Frederick is house to Frederick Municipal Airport (IATA: FDK), which accommodates basic aviation, and to the county's largest company U.S. Army's Fort Detrick bioscience/communications research installation. Located where Catoctin Mountain (the easternmost ridge of the Blue Ridge mountains) fulfills the rolling hills of the Piedmont area, the Frederick location ended up being a crossroads even prior to European explorers and traders got here.
This became understood as the Monocacy Path or even the Great Indian Warpath, with some travelers continuing southward through the "Terrific Appalachian Valley" (Shenandoah Valley, and so on) to the western Piedmont in North Carolina, or taking a trip down other watersheds in Virginia toward the Chesapeake Bay, such as those of the Rappahannock, James and York Rivers.
Established before 1730, when the Indian path ended up being a wagon roadway, Monocacy was abandoned before the American Revolutionary War, maybe due to the river's routine flooding or hostilities preceding the French and Indian War, or merely Frederick's much better location with much easier access to the Potomac River near its confluence with the Monocacy.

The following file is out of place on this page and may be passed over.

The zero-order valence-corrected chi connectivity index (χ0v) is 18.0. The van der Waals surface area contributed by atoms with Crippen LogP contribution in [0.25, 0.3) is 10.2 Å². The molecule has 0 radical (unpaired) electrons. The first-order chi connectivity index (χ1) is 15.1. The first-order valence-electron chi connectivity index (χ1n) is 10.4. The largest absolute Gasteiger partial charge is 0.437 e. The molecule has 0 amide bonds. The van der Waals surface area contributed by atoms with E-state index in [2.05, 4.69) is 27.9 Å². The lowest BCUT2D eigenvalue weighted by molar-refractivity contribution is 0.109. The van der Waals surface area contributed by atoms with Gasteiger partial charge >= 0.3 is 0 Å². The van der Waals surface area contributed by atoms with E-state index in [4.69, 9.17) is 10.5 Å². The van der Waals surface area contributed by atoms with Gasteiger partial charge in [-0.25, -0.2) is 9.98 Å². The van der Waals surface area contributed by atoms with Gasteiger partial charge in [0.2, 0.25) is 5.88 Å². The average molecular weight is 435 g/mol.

3 years earlier, All Saints Church had actually been founded on a hill near a warehouse/trading post. Sources disagree regarding which Frederick the town was named for, but the likeliest prospects are Frederick Calvert, sixth Baron Baltimore (one of the proprietors of Maryland), Frederick Louis, Prince of Wales, and Frederick "The Great" of Prussia.